The truth is – and I readily admit it – I have trouble with focus.
To me, my brain is a little like Dug’s in the movie “Up.” As Dug, a dog, is speaking, he is immediately and completely distracted by the thought, sight or sound of squirrels. I affectionately call this “squirrel brain.”
The good news about a squirrel brain is that it makes it easy for me to generate new ideas and improvise a talk. The bad news about a squirrel brain is that it makes it hard for me to follow along with a single thought or project for long.
What my squirrel brain wants to do is write a bit of a blog post, then go work a little on a program I am creating, then go check Facebook to see what people in my group are saying, then see what the weather is going to be like tomorrow, then create some notes about my next client meeting.
This is not productive. Any productivity expert will tell you that both distractions and trying to multi-task kill our ability to get work completed.
Time-management for the easily distracted
Because I know that I am a project sprinter, not a marathoner, I’ve developed time-management techniques that link together short bursts of focused activity.
As a result, I am able to get a lot done and be highly efficient in manageable ways that work with my squirrel-brained nature.
If you are like me and can be prone to distraction here’s how you can boost your productivity:
1. Identify your top priorities
The first place to start is by asking yourself: What are the most important things that I need to complete today? How will they move me toward my larger goals?
Write these down or add them to a To-do list.
I use and like Wunderlist as an online tool.
Paper planning tools
I also have this notebook and markers that are so helpful!
- Dotted Bullet Journal/Notebook: This is what I use to bullet journal. .I"m a sloppy bullet journaler - you don't have to make it pretty to be effective (although you can!). Here is where I write down all my To-Dos and crossing out my Ta-Dones! I also keep lists of things like favorite books and kids' events.
- Huhuhero Fineliner Color Pen Set, 0.38 mm: These are the beautiful markers I use in my bullet journal. They don't bleed. They make fine lines. They have bright colors and they are pretty much perfect for bullet journaling.
Planners! These planners are incredibly helpful for getting your day organized and keep you systematically implementing your To-Dos:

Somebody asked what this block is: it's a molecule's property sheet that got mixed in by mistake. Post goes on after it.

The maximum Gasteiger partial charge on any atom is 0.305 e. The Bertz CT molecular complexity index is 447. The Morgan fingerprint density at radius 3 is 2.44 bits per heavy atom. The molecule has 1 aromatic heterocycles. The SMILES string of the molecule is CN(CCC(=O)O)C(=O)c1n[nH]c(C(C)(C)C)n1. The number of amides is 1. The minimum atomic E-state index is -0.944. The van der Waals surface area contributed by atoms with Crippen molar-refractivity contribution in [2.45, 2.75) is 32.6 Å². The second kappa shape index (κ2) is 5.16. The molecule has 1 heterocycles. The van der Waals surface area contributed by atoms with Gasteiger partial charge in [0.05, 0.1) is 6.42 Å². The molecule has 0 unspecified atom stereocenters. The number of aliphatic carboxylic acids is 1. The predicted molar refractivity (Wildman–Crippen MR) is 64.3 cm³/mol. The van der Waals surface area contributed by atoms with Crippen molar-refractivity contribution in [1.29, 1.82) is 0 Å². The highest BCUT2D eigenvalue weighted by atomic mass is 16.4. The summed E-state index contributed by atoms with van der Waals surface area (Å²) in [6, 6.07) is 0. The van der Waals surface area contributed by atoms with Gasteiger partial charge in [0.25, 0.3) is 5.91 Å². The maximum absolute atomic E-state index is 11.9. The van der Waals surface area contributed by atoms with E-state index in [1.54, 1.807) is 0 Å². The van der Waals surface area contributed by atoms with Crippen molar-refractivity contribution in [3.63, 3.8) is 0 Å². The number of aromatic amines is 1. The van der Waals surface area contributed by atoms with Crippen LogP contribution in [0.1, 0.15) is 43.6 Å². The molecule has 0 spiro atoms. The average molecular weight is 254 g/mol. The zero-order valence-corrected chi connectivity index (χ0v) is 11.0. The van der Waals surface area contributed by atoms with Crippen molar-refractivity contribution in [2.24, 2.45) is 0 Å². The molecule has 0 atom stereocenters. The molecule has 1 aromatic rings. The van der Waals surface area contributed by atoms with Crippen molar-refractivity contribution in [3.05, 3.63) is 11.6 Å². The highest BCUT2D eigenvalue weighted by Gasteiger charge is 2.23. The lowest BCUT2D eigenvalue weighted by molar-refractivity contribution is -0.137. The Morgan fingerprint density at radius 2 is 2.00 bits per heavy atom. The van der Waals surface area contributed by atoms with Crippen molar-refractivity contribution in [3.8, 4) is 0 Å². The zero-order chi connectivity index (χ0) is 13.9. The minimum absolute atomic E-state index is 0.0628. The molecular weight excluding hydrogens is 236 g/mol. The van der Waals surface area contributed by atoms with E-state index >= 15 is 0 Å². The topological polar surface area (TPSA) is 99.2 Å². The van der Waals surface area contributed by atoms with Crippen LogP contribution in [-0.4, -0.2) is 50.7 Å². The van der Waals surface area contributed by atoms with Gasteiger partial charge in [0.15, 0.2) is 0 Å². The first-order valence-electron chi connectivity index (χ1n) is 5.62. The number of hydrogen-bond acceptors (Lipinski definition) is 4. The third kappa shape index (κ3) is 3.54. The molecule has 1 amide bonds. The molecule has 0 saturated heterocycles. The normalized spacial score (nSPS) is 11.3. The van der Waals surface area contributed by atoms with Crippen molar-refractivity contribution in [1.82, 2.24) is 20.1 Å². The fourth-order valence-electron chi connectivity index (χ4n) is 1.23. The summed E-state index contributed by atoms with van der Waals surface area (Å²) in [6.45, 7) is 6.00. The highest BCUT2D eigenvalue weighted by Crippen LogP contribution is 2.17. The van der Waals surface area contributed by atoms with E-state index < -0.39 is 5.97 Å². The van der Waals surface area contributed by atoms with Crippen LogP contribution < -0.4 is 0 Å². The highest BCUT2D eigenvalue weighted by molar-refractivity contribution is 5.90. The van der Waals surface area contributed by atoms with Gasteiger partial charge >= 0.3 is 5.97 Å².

- Panda Planner Pro: This planner uses the science of productivity and happiness to help you end procrastination and prioritize your tasks.
- 90X Goal Planner - Whatever you want to achieve in the next 5 years depend on what you do over the next 90 days. This planner is the perfect accompaniment to the book I mentioned above. This easy-to-follow system will help you figure out your goals, set, and follow through on them. Add this productivity journal planner to your daily routine and crush your goals over the next 90 days!
2. Choose ONE thing
Prioritize the top 2 or 3 things on your list.
Nope, you are not allowed to pick more that that. Otherwise, you'll get distracted.
And, if you have a big project ahead of you, then break it into bite-size tasks on your list.
Then, pick ONE ITEM. This is what you will work on next.
In his book, 15 Secrets Successful People Know About Time Management, author Kevin Kruse has an entire chapter called The Power of Proper Priorities. It's one of the Secrets he shares in this book stating, this is a key task-based action plan for defining what is the most important thing, and then getting into it first thing in the morning.
3. Set aside a chunk of time
Now you will focus on the ONE THING you picked. Nothing else.
In terms of productivity timing, many people are fans of the Pomodoro Technique. This method advocates 25 minutes of work with a 5-minute break.
I recommend picking a period of time that works best for you. The key is your commitment. Whether 20 minutes, 30 minutes or an hour, pick a block of time and absolutely commit to completing one single task.
Do. Not. Do. Anything. Else.
And that means staying away from Facebook, LinkedIn, Twitter, Pinterest, Instagram, YouTube, and all of those other social media sites that can suck you into a black hole of distraction.